I first read Eric Van Lustbader back in the 1980's, when he'd just written his Sunset Warrior trilogy. It had some good bits, but overall I wasn't impressed, and I stopped reading him. It's possible that the books went over my head, as my brother liked them then and still likes them now. Anyway, I heard Van Lustbader's name every so often through the years, until a couple of years ago I picked up a fat paperback called The Ring of Five Dragons. I was a bit skeptical, but I needed something to read, so I bought it--and was pleasantly surprised. Indeed, I liked it well enough to buy the sequel when it came out, but for one reason or another the sequel languished unread until just recently, when I discovered that the third volume in the series was imminent. It had been long enough that I'd forgotten much of the details, so I dug The Ring of Five Dragons out again, and dove in.
And once again I was alternately amused, bemused, and enthralled.
Let me say a few words about the plot, and then I'll try to explain my reaction to this truly weird book.
I suppose I can best describe the plot as the irresistable force meeting the immovable object. The irresistable force is the V'orrn, a spacefaring race that has been travelling through the galaxy for eons since their home world was burned to a crisp by a supernova. The heart of the V'orrn race is in the V'orrn fleet, apparently, but from time to time as new planets are discovered a contingent is spun off to exploit them.
Enter the immovable object, the planet Kundala. Before the V'orrn arrived, Kundala was a joyous planet under the special protection of the Goddess Miina. But some of Miina's worshippers rebelled, Miina withdrew her protection, and the V'orrn arrived to kick butt.
It's now about a hundred years later. The V'orrn are still in charge. All but one of the Ramahan abbeys that led the worship of Miina are in ruins, destroyed by the V'orrn; the only reason the remaining abbey is still standing is because the abbey leaders have been feeding information to the V'orrn about the Kundalan resistance.
But if Kundala has changed, the V'orrn have changed, too. The V'orrn are raised to be contemptuous of the races they conquer--but some of them are strangely attracted to the Kundalans and their ways, including the V'orrn regent, one Eleusis Ashera. More, it begins to appear that the Ramahan religion is true, and that the old prophecies of a messiah, the Dar-al-Salat, are coming true. And if that's true, then Kundala appears to be the center of the universe.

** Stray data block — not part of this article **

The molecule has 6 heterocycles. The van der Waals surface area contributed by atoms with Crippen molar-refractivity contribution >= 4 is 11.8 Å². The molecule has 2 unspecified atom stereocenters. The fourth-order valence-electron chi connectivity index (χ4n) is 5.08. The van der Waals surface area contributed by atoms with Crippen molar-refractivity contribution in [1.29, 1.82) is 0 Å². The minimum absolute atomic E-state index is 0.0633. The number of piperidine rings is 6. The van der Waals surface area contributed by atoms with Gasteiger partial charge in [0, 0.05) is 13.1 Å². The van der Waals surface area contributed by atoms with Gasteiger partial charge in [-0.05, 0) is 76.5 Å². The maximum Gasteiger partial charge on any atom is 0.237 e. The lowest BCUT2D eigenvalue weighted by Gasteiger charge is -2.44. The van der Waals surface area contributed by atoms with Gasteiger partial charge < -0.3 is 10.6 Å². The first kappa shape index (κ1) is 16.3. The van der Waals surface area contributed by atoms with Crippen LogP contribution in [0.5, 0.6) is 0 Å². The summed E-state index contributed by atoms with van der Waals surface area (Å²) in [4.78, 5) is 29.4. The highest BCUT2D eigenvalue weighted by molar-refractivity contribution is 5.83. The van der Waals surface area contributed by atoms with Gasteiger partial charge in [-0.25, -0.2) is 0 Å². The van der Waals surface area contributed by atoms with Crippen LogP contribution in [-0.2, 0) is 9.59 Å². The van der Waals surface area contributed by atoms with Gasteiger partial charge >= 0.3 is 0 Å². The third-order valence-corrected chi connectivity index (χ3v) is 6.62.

So much for the plot.
There's a lot to like in this book, amid the numerous subplots. The tale of the corruption of the remaining Ramahan abbey is particularly good, and chilling. The story of the Dar-al-Salat is equally compelling. The backstory unfolds like a mystery novel, and quite satisfactorily.
But then there are the weird things, which make it difficult for me to take the book seriously. V'orrn names, for example, often include weird spellings with tripled letters--name like "Stogggul" and "Rekkk" and "Khagggun" and "Salamuuun". I can't complain that they are unpronounceable--there's a pronunciation key in the back of the book--but they aren't pronounced like you'd think they should be. He could just as easily have chosen a more phonetic spelling.
Then there's the vocabulary, with which he does strange things--for atmosphere, I assume. The V'orrn and the Kundalans, though similar of appearance are two different races, and apparently neither of them are human; at least, the words "man", and "woman" are never used. He uses "male" and "female" instead, which is jarring. Similarly, instead of days he often has the V'orrn speak of "sidereal units" (because, of course, only V'orrn days are really days, and V'orrn days have no relation to the rotation of the planet Kundala). A little of this kind of thing is OK, but he takes it too extremes--as, for example, he invariably uses the word "quotidian" instead of "daily". Let me tell you, when you run across the word "quotidian" three times in thirty pages, you notice.
Then there's the "science". As I say, the V'orrn and the Kundalans are two separate races, though they look like. Although they are never called "men" or "women", Kundalans appear to look much like we do. V'orrn look mostly like Kundalans, but they are completely hairless, have two hearts, two stomachs, and one lung, and are slightly larger.
So tell me, how is it that the V'orrn soldiers can father bastards on the local Kundalan girls? They can, and they do, and nobody seems to think that this is at all unusual.
So honestly, what with the names, and the language, and the improbabilities, I found myself shaking my head or rolling my eyes regularly while re-reading the book--but the headshake or eye-roll was generally accompanied by a chuckle at Van Lustbader's audacity. I have to wonder whether it's supposed to be a little absurd!
This is going to be a multi-volume series, of unknown length (unless the third book ends it, which I doubt), and I want to make a prediction. Given Kundala's remarkably place in the cosmic scheme of things, and the length of time that the V'orrn have been travelling, and the vaguely Hindu/Buddhist feel about a lot of the fantasy details, I'm going to bet that Kundala is, in some sense, the V'orrn homeworld remade--that at long last, and after eons of genetic tinkering that have changed them almost out of recognition, they have returned home. We'll see.Posted by Will Duquette at May 18, 2004 10:11 PM